What I find interesting and mind numbing is the strength of the s&p and dow right now and rightfully so. Earnings and growth is there. The issue is the US dollar. Earnings and growth are great - but they are all denominated in dollars that are going to be worth 30-70% less real soon which is going to put a hurt on the world economy.

    You couple this with the fact that Bush is pissing off all of the Middle east and most of the world really. Seems to have no regard for anything except himself and is spending money like a drunk sailor - I just dunno.

    Anyway - as you may have sensed, I am in the bear camp on the US economy and have positioned myself accordingly. Hope I am wrong!!! In the meantime - I am going to be hiding under my desk!!

  5. BVM88


    Thanks niceneasy.
    I might add that healthy US company earnings that are underpinning the indices are merely reflecting the high level of unsustainable borrowing (and spending) that is taking place and will quickly evaporate as consumers throw in the towel en masse. What is also particularly worrisome is the historically low level of bank reserves in this period of explosive growth in the liabilities and assets of banks. As of 1/1/06 for example there was just $47 billion in reserves as a safeguard against $5484 billion in loans and leases http://www.neatideas.com/economic-indicator/index.htm Contrary to what the powers that be may want us to believe, the US economy has never been so fragile and the standard of living in the US will increasingly erode in future under the burden of the heavy borrowing from abroad that is taking place today.
  6. Chagi


    That's a pretty good summary "niceneasy", and I have to say that I'm with you on many of your speculations (though I'm a Canadian). I've been watching some of the actions of the US with growing disbelief, and I'm starting to get more concerned that the poop is really going to hit the fan in the near future (within a few years).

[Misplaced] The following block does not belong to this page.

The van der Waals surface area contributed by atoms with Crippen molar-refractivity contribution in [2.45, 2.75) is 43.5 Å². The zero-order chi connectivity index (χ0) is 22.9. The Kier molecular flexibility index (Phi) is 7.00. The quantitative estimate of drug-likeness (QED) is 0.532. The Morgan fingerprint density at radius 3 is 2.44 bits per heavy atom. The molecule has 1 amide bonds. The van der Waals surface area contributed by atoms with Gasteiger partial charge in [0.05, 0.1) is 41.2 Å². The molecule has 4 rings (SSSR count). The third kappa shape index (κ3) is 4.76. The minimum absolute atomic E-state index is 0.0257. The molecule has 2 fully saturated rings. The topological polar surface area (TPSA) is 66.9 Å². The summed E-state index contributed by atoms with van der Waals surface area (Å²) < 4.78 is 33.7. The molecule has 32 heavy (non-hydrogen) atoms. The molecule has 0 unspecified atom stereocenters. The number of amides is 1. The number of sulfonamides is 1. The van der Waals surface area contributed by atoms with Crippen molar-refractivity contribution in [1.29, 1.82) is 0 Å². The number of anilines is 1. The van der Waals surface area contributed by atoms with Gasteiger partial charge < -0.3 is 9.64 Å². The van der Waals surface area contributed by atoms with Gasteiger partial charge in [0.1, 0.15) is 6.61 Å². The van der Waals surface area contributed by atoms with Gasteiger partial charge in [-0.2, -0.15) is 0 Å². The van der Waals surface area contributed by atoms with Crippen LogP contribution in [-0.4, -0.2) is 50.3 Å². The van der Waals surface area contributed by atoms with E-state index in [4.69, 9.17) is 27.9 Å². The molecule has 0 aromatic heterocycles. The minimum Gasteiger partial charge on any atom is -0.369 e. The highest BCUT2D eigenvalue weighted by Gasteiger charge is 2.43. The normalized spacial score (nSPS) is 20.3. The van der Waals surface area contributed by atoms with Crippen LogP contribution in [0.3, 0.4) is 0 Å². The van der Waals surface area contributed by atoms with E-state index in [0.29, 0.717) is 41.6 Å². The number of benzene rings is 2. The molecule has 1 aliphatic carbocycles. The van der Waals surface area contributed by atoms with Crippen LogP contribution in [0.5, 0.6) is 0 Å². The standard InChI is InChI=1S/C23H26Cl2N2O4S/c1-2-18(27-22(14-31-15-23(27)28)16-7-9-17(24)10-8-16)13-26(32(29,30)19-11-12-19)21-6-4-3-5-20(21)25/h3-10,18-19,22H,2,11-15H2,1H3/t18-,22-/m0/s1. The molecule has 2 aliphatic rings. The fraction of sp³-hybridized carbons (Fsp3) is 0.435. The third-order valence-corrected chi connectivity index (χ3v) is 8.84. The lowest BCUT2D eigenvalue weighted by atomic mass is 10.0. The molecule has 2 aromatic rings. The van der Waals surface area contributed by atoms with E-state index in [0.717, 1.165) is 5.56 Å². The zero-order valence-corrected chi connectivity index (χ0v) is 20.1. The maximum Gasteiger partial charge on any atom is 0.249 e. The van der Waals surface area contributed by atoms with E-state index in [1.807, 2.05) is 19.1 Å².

Frankly, I'm glad that I live in Canada at this point, even though the US economy taking a nosedive would seriously hurt us as well. At least I don't have to worry about our currency becoming worthless in the near future...

    I don't want to divert this thread into a discussion on politics, but I will just say that if the US were to attack Iran right now, how exactly are they going to pay for it?
  7. The current account deficit is irrelevant.

    The U.S. could simply take a piece of paper and print the number "1" followed by twelve zeros, preceded by a dollar sign, and call it a bond. Then sell it to China at a premium. Now let's import tens of trillions of dollars worth of Chinese goods. When China wants to collect interest on the bond, we then (A) devalue the currency, (B) inflate the debt away, (C) raise interest rates making the bonds worthless, (D) sell them more IOUs, or (E) all of the above.

    In the end, everybody is happy. America gets to live beyond its means with the help of cheap foreign imported goods, and China gets to grow her economy at 10 percent per annum.

    In all honesty, it's China which is getting the losing end of the deal due to not allowing their currency to float. It's essentially a government subsidy. America should take greater advantage of this imbalance. Hell even try to persuade them to revalue the yuan lower.
  8. You are right. The countries which should be most worried about this should be countries which heavily export to USA and manipulate their currencies- China and Japan
  9. assuming this isn't already blatantly obvious, account deficits:

    - why do we trade with other countries? because they have things we want like bmw's and dvd players.

    - to get those things, they will want something in return

    - for a long time we provided goods and services they wanted, but unfortunately we no longer do. for a variety of reasons they provide things better and cheaper these days.

    - BUT we still have some advantages: the dollar is the world's reserve currency. and the US is a powerful military bully. and we have a long history of prosperity and a continuing perception of being prosperous. and extraordinary wealth. you combine all those and it gives us the rather unique option of simply promising to pay in the future. ie. bonds.

    - now we get what we want, give them paper, and marvel at our wonderful economy. we do nothing, provide no value, sell each other stuff, get rich on speculation and asset appreciation, and pat ourselves on the back for doing all the "thinking" while the stupid asians do all the working.

    yes, it sounds great until the stupid asians figure out what we're doing (as if they haven't already and aren't already actively executing their exit strategies)

    said another way, our current exports are:
    - inflation
    - military protection (or coercion)
    - past reputation or perception (the goodwill built up over years)
    - asset sales

    and until those run out, i suppose there really isn't an account deficit. so party on!
  10. ^ If US economy tanks, the world economy tanks. That's the beauty of it. They need us as much as we need them.
    #10     Mar 18, 2006